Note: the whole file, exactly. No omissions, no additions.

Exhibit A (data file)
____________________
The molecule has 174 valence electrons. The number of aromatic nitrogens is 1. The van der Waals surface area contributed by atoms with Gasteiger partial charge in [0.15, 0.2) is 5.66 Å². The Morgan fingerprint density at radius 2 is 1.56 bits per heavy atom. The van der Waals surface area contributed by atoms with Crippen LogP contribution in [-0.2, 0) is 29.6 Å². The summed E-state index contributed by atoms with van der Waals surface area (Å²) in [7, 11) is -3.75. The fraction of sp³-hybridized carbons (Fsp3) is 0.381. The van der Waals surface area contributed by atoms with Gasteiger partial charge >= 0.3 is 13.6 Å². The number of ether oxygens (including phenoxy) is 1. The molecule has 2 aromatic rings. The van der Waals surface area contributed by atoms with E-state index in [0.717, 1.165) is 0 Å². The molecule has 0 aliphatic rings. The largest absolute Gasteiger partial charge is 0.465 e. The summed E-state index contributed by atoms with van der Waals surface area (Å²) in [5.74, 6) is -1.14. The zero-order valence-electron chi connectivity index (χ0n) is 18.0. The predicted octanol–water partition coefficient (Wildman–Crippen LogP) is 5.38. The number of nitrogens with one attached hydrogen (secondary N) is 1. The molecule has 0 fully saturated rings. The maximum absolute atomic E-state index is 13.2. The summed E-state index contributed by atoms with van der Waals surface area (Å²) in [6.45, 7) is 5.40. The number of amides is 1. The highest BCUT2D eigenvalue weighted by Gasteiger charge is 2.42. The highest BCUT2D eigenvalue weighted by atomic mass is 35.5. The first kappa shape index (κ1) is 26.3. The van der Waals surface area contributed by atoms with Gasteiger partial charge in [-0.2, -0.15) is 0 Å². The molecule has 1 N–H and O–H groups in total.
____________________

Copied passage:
The molecule has 174 valence electrons. The number of aromatic nitrogens is 1. The van der Waals surface area contributed by atoms with Gasteiger partial charge in [0.15, 0.2) is 5.66 Å². The Morgan fingerprint density at radius 2 is 1.56 bits per heavy atom. The van der Waals surface area contributed by atoms with Crippen LogP contribution in [-0.2, 0) is 29.6 Å². The summed E-state index contributed by atoms with van der Waals surface area (Å²) in [7, 11) is -3.75. The fraction of sp³-hybridized carbons (Fsp3) is 0.381. The van der Waals surface area contributed by atoms with Gasteiger partial charge >= 0.3 is 13.6 Å². The number of ether oxygens (including phenoxy) is 1. The molecule has 2 aromatic rings. The van der Waals surface area contributed by atoms with E-state index in [0.717, 1.165) is 0 Å². The molecule has 0 aliphatic rings. The largest absolute Gasteiger partial charge is 0.465 e. The summed E-state index contributed by atoms with van der Waals surface area (Å²) in [5.74, 6) is -1.14. The zero-order valence-electron chi connectivity index (χ0n) is 18.0. The predicted octanol–water partition coefficient (Wildman–Crippen LogP) is 5.38. The number of nitrogens with one attached hydrogen (secondary N) is 1. The molecule has 0 fully saturated rings. The maximum absolute atomic E-state index is 13.2. The summed E-state index contributed by atoms with van der Waals surface area (Å²) in [6.45, 7) is 5.40. The number of amides is 1. The highest BCUT2D eigenvalue weighted by Gasteiger charge is 2.42. The highest BCUT2D eigenvalue weighted by atomic mass is 35.5. The first kappa shape index (κ1) is 26.3. The van der Waals surface area contributed by atoms with Gasteiger partial charge in [-0.2, -0.15) is 0 Å². The molecule has 1 N–H and O–H groups in total.